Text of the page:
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Gimbaled flywheel

  1. Nov 9, 2007 #1
    Ok so I just had a bit of a eureka moment. Conventional battery flywheels are not made to be portable (gyroscopic forces make this quite difficult). This can be offset with gimbaled systems, negating the gyroscopic effects that occur in a fast-moving flywheel. However, these types of systems are often bulky and require a lot of space. My solution: build the flywheel into the gimbals! Picture this: a tube, bent to form a ring. This ring has a series of electromagnet arrays spaced out along its length. Within this ring, we put another ring, this one solid. This new "inner-ring" is our flywheel. Any comments/suggestions?
     
  2. jcsd
  3. Nov 9, 2007 #2

    brewnog

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    How is the middle ring suspended? Just by a normal gimbal arrangement?
     
  4. Nov 9, 2007 #3
    Thats what I'm picturing yes.
     
  5. Nov 10, 2007 #4

    Danger

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    Some sketches would be nice. I'm having a bit of trouble picturing it.
     
  6. Nov 10, 2007 #5

    mgb_phys

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    Be careful playing with flywheels http://www.xkcd.org/332/
     
  7. Nov 10, 2007 #6
    Hehe I like that. I'll do up a quick sketch and have it up by tomorrow. How do I post pictures?
     
  8. Nov 11, 2007 #7
    Oops, ok, I just read up on the forum rules and discovered that I'm not allowed to post pictures. I can email it to whoever is interested in seeing it though, through attachment. The best way I can describe it is as a ring within a ring, attached in the normal gimbaled-arrangement to another ring within a ring, and so on. The outer rings would have electromagnets along their lengths, able to spin up the inner rings to sufficient speeds.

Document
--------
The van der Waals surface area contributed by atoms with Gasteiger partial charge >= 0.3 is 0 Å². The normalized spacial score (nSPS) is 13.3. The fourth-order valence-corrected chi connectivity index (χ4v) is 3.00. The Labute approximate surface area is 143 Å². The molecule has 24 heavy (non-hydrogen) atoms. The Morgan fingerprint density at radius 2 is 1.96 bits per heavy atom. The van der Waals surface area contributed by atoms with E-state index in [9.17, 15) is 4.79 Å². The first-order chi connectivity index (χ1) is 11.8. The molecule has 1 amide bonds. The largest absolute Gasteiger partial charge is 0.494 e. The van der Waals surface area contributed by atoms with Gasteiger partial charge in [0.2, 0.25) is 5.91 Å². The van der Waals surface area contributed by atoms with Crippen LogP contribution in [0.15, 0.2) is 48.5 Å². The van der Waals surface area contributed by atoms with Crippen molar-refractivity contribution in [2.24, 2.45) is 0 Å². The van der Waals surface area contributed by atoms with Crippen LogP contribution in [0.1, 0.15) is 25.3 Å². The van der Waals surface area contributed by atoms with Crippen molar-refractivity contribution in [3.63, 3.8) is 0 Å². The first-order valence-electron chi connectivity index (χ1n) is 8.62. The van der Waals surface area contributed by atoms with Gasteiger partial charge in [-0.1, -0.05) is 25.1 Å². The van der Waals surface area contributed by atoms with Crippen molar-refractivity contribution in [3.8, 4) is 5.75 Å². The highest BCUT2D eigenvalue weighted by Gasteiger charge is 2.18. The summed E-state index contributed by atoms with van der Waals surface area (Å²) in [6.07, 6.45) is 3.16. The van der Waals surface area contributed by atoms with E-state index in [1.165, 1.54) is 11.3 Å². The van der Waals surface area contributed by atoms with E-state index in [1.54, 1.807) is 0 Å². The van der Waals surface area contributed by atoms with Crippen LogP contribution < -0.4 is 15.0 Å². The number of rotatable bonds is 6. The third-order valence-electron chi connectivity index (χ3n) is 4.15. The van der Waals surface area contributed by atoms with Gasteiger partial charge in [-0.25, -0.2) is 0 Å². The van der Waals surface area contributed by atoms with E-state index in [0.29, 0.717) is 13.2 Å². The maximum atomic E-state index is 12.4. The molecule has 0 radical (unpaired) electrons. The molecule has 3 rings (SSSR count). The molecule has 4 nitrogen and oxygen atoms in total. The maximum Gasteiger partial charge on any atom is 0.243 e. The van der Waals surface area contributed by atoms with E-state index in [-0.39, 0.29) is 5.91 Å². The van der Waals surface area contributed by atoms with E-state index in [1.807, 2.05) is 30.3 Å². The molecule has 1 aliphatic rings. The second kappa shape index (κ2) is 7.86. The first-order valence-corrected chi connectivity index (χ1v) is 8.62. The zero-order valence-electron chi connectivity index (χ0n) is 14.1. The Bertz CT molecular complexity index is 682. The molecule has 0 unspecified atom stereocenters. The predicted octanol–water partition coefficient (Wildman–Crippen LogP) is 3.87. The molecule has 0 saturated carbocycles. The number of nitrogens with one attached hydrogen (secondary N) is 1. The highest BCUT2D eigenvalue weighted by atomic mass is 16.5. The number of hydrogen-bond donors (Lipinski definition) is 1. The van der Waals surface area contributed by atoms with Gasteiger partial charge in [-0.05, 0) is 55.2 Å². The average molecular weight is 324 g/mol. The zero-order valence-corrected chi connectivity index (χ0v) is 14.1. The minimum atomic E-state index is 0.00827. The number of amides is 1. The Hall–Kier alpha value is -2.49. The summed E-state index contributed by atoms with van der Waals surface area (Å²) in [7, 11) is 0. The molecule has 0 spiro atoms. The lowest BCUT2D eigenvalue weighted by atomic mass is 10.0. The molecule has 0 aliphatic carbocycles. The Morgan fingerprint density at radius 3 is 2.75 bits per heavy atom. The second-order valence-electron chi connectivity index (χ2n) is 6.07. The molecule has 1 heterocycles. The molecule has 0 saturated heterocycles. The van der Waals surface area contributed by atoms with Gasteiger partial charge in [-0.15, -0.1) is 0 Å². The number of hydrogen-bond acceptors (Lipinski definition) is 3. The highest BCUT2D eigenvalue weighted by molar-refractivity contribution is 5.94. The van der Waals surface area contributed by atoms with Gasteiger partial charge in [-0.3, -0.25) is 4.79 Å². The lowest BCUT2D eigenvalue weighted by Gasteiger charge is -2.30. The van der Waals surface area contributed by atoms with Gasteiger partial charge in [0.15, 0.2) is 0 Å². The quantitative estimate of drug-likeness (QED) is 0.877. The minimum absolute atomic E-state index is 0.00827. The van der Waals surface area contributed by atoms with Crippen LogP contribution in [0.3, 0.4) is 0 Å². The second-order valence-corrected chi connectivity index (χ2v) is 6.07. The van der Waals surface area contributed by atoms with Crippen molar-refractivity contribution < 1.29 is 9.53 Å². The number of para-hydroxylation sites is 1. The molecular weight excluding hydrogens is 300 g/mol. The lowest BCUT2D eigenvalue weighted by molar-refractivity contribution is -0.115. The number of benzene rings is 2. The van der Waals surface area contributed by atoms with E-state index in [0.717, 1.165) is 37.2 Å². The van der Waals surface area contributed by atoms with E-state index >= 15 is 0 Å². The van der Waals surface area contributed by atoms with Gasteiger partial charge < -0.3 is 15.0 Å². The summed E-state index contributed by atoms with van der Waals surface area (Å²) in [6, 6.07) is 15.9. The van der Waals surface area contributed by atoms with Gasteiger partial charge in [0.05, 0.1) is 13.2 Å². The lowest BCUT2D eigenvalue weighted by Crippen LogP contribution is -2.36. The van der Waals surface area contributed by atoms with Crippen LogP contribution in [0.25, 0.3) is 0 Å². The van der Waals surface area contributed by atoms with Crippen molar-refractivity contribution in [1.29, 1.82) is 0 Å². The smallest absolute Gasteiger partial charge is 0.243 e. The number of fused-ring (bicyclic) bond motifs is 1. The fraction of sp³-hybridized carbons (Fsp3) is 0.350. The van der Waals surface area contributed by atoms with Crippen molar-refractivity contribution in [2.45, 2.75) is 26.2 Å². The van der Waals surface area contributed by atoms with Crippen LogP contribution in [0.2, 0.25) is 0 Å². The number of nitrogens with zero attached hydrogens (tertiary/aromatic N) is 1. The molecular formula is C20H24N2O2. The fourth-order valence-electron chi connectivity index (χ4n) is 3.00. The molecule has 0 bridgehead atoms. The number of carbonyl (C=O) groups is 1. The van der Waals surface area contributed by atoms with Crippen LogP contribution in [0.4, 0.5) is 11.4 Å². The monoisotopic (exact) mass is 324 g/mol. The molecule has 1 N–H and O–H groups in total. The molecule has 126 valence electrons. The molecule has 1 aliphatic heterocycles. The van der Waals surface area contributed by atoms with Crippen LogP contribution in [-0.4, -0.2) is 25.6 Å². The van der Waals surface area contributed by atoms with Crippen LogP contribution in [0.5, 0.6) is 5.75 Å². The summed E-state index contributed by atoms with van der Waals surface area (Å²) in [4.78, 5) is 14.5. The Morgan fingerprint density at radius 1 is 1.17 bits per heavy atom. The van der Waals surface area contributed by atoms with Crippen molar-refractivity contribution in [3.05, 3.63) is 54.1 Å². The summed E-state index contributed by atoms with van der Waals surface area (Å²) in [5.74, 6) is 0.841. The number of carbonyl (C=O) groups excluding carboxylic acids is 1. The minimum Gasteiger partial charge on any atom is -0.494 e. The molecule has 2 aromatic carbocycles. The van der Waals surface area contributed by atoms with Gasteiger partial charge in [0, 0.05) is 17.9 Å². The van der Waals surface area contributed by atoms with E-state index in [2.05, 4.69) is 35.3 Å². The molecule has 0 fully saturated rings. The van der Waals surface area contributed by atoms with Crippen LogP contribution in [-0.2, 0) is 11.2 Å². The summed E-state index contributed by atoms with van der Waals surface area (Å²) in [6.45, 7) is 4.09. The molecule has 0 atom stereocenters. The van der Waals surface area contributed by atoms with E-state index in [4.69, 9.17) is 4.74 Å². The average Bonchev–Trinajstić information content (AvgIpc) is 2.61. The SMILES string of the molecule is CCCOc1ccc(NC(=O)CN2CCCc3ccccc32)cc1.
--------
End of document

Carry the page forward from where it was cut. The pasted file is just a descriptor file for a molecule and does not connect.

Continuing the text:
9. Nov 12, 2007 #8
    posting pics is not allowed??? from when??? it aint so dude, either attach it or there is a button to paste pics

    lolz!!! greetings HUMANS, i m gyro man
     
    Last edited: Nov 12, 2007
  10. Nov 13, 2007 #9
    Ok here is a quick diagram I did up not too long ago. Its rough, I'm working on a mac and I had to download a paint program which I'm not too family with (quite buggy :S).
     

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  11. Nov 13, 2007 #10

    mgb_phys

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    It works - the problem with using flywheels to store energy.
    They have to be massive, the more mass the more energy.
    They have to be large, energy increases with diameter^2.
    They have to spin fast, so need to run in vacuum, supporting pumps etc.

    Flywheel storage is sometimees used instead of batteries in backup power.
    Some buses have a flywheel as an alternative to batteries for stop-start travel in cities. The flywheel is mounted horizontally so the gyroscope effect only acts to stop the bus tipping over.
     
  12. Nov 13, 2007 #11
    Right, but picture these rings in a gyroscope formation. Would this not save space, allowing us to use more flywheels at a slower, safer speed?
     
    Last edited: Nov 13, 2007
  13. Nov 13, 2007 #12

    mgb_phys

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    If you mean putting several gyros at 90deg to each other as in a gimbal then no - you are using a lot more space then simple spinning a single heavy cylinder.
     
  14. Nov 13, 2007 #13
    But my idea is to incorporate the flywheel into the gimbal system itself, negating the need for a seperate gimbal system needed to stabalize the gyroscopic forces.
     
  15. Nov 13, 2007 #14

    Danger